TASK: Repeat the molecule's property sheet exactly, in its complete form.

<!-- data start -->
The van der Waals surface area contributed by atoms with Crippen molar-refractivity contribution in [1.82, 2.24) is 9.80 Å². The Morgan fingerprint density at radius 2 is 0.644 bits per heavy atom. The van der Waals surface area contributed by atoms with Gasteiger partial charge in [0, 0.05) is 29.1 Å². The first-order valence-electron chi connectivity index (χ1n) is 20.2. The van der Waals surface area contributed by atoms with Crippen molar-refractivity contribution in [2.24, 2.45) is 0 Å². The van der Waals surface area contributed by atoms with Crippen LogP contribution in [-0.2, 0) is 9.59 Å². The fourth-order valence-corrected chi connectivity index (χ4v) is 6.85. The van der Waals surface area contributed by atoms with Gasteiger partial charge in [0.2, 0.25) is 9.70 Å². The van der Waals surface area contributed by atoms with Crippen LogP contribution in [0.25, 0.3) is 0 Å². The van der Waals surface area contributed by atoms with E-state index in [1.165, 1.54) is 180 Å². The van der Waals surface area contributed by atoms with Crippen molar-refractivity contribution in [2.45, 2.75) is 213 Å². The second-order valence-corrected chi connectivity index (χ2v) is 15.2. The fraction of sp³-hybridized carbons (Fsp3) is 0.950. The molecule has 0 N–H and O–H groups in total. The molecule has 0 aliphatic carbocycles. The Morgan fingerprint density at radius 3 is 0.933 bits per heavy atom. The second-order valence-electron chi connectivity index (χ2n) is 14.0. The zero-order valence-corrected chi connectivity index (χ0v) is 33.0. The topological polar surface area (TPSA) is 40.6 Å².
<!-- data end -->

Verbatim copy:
The van der Waals surface area contributed by atoms with Crippen molar-refractivity contribution in [1.82, 2.24) is 9.80 Å². The Morgan fingerprint density at radius 2 is 0.644 bits per heavy atom. The van der Waals surface area contributed by atoms with Gasteiger partial charge in [0, 0.05) is 29.1 Å². The first-order valence-electron chi connectivity index (χ1n) is 20.2. The van der Waals surface area contributed by atoms with Crippen molar-refractivity contribution in [2.24, 2.45) is 0 Å². The van der Waals surface area contributed by atoms with Crippen LogP contribution in [-0.2, 0) is 9.59 Å². The fourth-order valence-corrected chi connectivity index (χ4v) is 6.85. The van der Waals surface area contributed by atoms with Gasteiger partial charge in [0.2, 0.25) is 9.70 Å². The van der Waals surface area contributed by atoms with Crippen LogP contribution in [0.25, 0.3) is 0 Å². The van der Waals surface area contributed by atoms with E-state index in [1.165, 1.54) is 180 Å². The van der Waals surface area contributed by atoms with Crippen molar-refractivity contribution in [2.45, 2.75) is 213 Å². The second-order valence-corrected chi connectivity index (χ2v) is 15.2. The fraction of sp³-hybridized carbons (Fsp3) is 0.950. The molecule has 0 N–H and O–H groups in total. The molecule has 0 aliphatic carbocycles. The Morgan fingerprint density at radius 3 is 0.933 bits per heavy atom. The second-order valence-electron chi connectivity index (χ2n) is 14.0. The zero-order valence-corrected chi connectivity index (χ0v) is 33.0. The topological polar surface area (TPSA) is 40.6 Å².